Basic JavaScript Support

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I've created an Epub3 book which uses JavaScript to resize text. It does not use jQuery, just native JavaScript. The resizing works in Calibre's book viewer but in the Kindle emulator for Kindle Fire the JavaScript is entirely ignored. Where can I find information about what is allowed and what is not allowed? It doesn't seem right that such simple functionality is not standard for a device that is doing nothing more than dumbed down web rendering.

When will JavaScript become standard? What devices allow JavaScript? Are there workarounds to get your scripts to run? Basically, what is the whole happenings with JavaScript right now and epub3?

Amazon devices do not interpret EPUB at all.
KF8 ist more or less a pessimised clone of EPUB3 with some proprietary compression/encryption and some restrictions and simplifications (and bugs in the Amazon viewers compared to their description of KF8).
In EPUB 3 JavaScript is possible, but authors always have to ensure, that the content is accessible completely, if no script interpreation is available.
This fits to the layer concept (content as XHTML/SVG, decoration with CSS, decorative changes with scripting, but content has to be accessible without decoration or scripting independently).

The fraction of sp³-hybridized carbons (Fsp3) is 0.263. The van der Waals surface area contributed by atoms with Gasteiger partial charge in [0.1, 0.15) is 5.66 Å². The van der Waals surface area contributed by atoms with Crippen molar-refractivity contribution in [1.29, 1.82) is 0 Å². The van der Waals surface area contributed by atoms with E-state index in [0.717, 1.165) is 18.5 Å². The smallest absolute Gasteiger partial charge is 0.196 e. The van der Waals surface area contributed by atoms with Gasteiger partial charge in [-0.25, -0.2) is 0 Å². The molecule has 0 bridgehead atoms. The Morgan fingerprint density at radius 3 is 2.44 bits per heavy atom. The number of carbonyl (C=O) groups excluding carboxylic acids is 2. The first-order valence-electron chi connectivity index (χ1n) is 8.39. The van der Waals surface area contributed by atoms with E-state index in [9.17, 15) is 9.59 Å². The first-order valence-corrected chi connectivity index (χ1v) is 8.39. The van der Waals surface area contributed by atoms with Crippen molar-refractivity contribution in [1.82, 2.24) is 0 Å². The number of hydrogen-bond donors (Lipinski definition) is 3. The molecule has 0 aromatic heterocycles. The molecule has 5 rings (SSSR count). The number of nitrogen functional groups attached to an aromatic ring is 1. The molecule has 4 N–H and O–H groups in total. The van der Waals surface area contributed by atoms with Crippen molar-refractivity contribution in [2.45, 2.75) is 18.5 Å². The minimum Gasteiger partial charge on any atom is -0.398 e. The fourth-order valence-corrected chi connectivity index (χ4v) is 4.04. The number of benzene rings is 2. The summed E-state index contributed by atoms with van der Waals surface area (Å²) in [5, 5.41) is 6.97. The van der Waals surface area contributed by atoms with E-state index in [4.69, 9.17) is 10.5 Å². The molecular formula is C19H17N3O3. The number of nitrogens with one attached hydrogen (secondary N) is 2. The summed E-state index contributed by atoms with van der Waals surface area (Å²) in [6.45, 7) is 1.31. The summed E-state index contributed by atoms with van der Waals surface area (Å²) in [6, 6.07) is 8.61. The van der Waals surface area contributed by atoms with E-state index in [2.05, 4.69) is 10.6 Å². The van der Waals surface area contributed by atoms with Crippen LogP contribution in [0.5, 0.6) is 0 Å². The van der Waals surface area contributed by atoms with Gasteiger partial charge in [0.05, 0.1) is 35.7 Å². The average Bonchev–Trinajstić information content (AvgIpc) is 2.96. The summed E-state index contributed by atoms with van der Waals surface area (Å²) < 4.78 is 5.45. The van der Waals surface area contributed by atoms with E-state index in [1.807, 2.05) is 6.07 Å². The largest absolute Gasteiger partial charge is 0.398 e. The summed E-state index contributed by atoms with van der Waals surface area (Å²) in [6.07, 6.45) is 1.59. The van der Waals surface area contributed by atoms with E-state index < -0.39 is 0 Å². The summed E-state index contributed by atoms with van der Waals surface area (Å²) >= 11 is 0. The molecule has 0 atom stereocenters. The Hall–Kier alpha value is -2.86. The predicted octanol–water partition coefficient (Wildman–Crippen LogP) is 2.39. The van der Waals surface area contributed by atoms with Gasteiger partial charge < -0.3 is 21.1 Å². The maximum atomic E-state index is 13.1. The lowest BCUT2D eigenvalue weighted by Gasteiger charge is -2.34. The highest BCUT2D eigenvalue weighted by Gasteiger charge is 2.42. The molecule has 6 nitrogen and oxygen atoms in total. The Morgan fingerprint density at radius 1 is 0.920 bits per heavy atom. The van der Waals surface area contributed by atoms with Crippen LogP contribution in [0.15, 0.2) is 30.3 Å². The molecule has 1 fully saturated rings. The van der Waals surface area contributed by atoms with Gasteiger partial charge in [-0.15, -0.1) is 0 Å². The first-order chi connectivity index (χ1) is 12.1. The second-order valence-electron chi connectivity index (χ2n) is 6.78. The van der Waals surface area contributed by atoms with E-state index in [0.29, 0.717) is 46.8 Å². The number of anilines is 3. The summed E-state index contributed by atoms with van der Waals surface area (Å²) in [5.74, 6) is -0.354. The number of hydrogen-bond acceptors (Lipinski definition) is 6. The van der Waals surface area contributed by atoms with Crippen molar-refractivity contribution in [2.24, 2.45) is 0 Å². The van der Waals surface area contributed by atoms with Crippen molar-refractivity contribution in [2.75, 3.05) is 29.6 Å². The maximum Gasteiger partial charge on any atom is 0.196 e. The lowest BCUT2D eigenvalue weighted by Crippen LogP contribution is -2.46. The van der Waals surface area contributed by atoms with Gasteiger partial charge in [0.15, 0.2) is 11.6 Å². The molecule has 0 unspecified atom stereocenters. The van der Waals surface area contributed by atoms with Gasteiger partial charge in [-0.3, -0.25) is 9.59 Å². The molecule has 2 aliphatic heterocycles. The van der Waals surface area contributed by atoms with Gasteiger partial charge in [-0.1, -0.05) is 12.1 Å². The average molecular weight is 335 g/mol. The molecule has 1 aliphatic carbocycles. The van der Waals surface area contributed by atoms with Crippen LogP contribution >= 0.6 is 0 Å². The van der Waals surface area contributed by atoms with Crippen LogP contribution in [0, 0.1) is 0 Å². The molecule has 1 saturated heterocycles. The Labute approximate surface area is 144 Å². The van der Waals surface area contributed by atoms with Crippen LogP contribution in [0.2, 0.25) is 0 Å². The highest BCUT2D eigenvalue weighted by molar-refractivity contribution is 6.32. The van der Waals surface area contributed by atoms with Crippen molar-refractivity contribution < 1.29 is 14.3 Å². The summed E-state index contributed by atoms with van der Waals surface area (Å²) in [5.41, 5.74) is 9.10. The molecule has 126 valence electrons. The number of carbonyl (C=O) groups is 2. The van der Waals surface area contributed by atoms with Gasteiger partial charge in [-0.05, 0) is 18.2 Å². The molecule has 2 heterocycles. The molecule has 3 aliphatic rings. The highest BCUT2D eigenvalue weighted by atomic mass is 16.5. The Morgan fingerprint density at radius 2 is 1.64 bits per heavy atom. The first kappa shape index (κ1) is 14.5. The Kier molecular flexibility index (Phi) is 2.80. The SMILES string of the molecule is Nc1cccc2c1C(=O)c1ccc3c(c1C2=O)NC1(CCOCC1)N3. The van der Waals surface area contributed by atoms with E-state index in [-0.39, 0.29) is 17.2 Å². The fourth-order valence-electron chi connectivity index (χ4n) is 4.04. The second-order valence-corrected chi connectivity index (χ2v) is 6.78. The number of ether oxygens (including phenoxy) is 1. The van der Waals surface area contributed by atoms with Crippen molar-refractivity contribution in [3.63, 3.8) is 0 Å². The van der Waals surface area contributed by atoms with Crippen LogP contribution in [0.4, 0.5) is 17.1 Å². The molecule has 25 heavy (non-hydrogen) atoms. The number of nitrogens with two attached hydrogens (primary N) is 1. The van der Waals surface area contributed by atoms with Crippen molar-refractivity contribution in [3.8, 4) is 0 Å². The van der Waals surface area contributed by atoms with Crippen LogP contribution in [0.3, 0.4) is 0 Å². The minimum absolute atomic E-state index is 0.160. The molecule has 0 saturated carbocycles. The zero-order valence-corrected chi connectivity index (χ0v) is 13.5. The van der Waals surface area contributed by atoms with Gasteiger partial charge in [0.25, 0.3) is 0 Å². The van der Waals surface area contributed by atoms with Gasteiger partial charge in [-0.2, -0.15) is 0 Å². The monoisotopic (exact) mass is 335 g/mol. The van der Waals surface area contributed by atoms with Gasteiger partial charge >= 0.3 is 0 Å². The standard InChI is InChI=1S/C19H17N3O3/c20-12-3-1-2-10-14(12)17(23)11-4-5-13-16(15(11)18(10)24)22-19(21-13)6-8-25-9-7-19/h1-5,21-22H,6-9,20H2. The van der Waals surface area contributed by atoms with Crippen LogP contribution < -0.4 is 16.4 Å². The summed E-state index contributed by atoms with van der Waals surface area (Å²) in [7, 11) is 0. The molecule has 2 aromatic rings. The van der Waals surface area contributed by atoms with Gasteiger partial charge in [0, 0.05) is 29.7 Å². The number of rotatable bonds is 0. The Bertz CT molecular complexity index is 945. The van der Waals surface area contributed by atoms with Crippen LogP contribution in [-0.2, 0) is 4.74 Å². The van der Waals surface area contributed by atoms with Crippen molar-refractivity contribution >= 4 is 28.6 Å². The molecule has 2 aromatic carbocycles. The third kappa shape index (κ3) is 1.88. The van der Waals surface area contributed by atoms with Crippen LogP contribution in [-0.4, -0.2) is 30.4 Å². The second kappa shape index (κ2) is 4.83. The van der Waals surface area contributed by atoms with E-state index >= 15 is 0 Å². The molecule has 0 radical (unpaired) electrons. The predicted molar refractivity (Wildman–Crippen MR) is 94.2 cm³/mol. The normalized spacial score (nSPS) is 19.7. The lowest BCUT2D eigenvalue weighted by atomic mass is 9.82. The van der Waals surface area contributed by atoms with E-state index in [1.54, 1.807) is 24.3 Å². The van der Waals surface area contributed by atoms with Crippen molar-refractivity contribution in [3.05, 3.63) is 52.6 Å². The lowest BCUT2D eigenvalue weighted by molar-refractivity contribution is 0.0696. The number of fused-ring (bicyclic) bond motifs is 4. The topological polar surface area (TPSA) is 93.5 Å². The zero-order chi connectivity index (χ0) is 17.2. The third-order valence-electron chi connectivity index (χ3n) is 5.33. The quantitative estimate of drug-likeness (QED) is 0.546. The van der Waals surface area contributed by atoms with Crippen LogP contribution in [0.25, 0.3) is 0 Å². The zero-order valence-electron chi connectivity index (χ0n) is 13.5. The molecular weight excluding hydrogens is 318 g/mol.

The Amazon devices do not have any scripting.

This describes roughly the proprietary Amazon format KF8, respectively how to pessimise an EPUB to be able to use KindleGen to generate some Amazon-book:
https://kindlegen.s3.amazonaws.com/AmazonKindlePublishingGuidelines.pdf

The text is accessible and stand alone. The JavaScript is only used to change the font-size. But not even this is the problem by itself. On different Kindle devices the CSS styles are disregarded. Simple positioning like "position: relative;" are thrown out entirely.

What devices support JavaScript?

And also, what is the point? If eReaders do not allow for even CSS to occur then how would one ever gain dynamic styling? The eReaders are so different from one another that it doesn't make it possible for modular design in the first place. This is a serious problem. eReaders need to synchronize to some standard to allow eBooks to do their thing across all devices.

It's not like "oh in order to get it to work across all devices I just need to code it correctly." No, you can code up a dynamic web page across all browsers but then this can't be worked with at all. There is actually only "one" way to do it and that is the reflowable option which strips the book experience completely from the text. The whole thing is way too dumb and dumbed down.

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